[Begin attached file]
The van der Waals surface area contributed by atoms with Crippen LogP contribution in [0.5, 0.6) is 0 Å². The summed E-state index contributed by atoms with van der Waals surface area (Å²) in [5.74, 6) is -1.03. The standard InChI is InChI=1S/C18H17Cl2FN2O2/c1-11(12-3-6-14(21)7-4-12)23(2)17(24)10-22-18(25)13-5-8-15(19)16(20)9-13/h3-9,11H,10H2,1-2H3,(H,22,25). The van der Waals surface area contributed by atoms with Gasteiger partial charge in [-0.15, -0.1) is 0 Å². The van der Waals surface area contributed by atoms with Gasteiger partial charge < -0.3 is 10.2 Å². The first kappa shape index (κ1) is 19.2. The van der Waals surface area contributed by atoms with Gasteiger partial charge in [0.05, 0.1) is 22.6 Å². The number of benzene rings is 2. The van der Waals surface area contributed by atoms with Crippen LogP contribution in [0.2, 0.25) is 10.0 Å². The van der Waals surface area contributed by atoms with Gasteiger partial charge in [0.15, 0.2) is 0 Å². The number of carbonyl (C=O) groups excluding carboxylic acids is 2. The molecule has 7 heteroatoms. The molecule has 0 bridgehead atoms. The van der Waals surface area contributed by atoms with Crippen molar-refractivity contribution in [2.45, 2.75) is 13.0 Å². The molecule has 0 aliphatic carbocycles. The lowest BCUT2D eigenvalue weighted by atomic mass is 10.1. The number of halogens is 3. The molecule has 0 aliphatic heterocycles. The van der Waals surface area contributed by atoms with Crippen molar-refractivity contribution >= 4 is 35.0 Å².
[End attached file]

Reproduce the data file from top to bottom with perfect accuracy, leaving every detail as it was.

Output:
The van der Waals surface area contributed by atoms with Crippen LogP contribution in [0.5, 0.6) is 0 Å². The summed E-state index contributed by atoms with van der Waals surface area (Å²) in [5.74, 6) is -1.03. The standard InChI is InChI=1S/C18H17Cl2FN2O2/c1-11(12-3-6-14(21)7-4-12)23(2)17(24)10-22-18(25)13-5-8-15(19)16(20)9-13/h3-9,11H,10H2,1-2H3,(H,22,25). The van der Waals surface area contributed by atoms with Gasteiger partial charge in [-0.15, -0.1) is 0 Å². The van der Waals surface area contributed by atoms with Gasteiger partial charge < -0.3 is 10.2 Å². The first kappa shape index (κ1) is 19.2. The van der Waals surface area contributed by atoms with Gasteiger partial charge in [0.05, 0.1) is 22.6 Å². The number of benzene rings is 2. The van der Waals surface area contributed by atoms with Crippen LogP contribution in [0.2, 0.25) is 10.0 Å². The van der Waals surface area contributed by atoms with Gasteiger partial charge in [0.15, 0.2) is 0 Å². The number of carbonyl (C=O) groups excluding carboxylic acids is 2. The molecule has 7 heteroatoms. The molecule has 0 bridgehead atoms. The van der Waals surface area contributed by atoms with Crippen molar-refractivity contribution in [2.45, 2.75) is 13.0 Å². The molecule has 0 aliphatic carbocycles. The lowest BCUT2D eigenvalue weighted by atomic mass is 10.1. The number of halogens is 3. The molecule has 0 aliphatic heterocycles. The van der Waals surface area contributed by atoms with Crippen molar-refractivity contribution >= 4 is 35.0 Å².